Quezon City court denies Bulatlat’s TRO plea vs NTC order to block websites

Mike Navallo, ABS-CBN News

Posted at Jul 13 2022 03:58 PM

MANILA — A Quezon City court has denied the plea for a temporary restraining order (TRO) filed by independent media website Bulatlat against the National Telecommunications Commission’s (NTC) order blocking access to some 20 websites allegedly linked to communist rebels.

Judge Dolly Rose Bolante-Prado of QC Regional Trial Court Branch 36 declined to issue the TRO after finding, during a hearing on Wednesday morning, that she could still access the website on her phone.

Bulatlat had filed on Friday a complaint against the NTC and the National Security Council (NSC), urging the court to stop and nullify the regulator's order which, the news organization said, limited access of its readers to mirror sites.

The website claimed unique viewership of its content went down by 43 percent.

It argued that the NTC order, prompted by an NSC request signed by former National Security Adviser Hermogenes Esperon, Jr., violated the right to freedom of expression and that the regulator has no power, whether under its own law and rules or under the Anti-Terrorism Act, to order the blocking of access to websites.

During Wednesday’s hearing, Bulatlat managing editor Ronalyn Olea and one of its lawyers Minnie Lopez, tried to show the judge that they were unable to access the website using their own phones.

“We reiterate our position that our constitutional rights are violated here because we cannot distribute our content to the widest audience possible. And as our lawyer stated earlier, the web visitors dropped by a significant 43 percent to 50 percent since the order of the NTC to block our websites,” Olea told the media after the hearing.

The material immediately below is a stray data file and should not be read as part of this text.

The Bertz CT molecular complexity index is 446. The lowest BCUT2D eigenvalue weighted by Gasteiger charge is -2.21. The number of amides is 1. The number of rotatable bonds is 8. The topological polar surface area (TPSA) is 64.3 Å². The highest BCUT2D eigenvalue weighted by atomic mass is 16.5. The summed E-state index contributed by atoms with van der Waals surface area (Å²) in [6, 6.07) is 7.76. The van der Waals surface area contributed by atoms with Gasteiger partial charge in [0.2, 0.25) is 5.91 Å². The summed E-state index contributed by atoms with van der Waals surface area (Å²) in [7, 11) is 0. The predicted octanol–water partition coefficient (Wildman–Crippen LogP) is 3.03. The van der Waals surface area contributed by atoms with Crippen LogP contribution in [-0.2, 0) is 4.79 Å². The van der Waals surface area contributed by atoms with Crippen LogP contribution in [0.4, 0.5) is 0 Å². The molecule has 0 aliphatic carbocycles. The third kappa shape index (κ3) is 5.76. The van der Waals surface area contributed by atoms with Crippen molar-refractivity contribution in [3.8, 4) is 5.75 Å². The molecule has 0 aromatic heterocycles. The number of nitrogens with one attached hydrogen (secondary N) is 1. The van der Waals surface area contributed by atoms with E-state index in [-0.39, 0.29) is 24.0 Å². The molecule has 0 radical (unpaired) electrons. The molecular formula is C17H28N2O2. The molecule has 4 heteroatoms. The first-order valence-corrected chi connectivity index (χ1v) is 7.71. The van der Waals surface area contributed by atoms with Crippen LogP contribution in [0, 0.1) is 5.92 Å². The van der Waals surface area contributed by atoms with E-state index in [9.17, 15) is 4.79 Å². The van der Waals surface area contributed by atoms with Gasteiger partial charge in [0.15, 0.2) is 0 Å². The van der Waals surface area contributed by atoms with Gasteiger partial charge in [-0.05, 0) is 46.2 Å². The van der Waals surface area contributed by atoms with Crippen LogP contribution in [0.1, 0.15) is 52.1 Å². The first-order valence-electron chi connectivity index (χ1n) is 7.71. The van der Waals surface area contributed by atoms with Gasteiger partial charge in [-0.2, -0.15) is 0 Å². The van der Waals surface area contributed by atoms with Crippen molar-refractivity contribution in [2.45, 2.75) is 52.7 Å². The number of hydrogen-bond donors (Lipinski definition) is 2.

Court denies Bulatlat TRO plea vs order to block websites 1
Court denies Bulatlat TRO plea vs order to block websites 2

QC RTC Branch 306’s order denying Bulatlat’s TRO plea, saying there is “no suppression of constitutionally guaranteed right to free speech” and there is “no irreparable damage.”

QC RTC Branch 306’s order denying Bulatlat’s TRO plea, saying there is “no suppression of constitutionally guaranteed right to free speech” and there is “no irreparable damage.”

But Bolante-Prado denied the TRO plea citing the lack of urgency because some can still access the website.

“The Court is of the view that the requisites for the issuance of a TRO are not present in the case at bar. Obviously, the Court itself was able to gain access to the plaintiff’s website,” she said in her order denying the TRO. 

The judge continued, “The Court noted that the plaintiff was able to publish the latest news and its commentaries on recent issues of public interest. Its website is still accessible to the public, hence, there is clearly no suppression of the constitutionally guaranteed right to free speech.”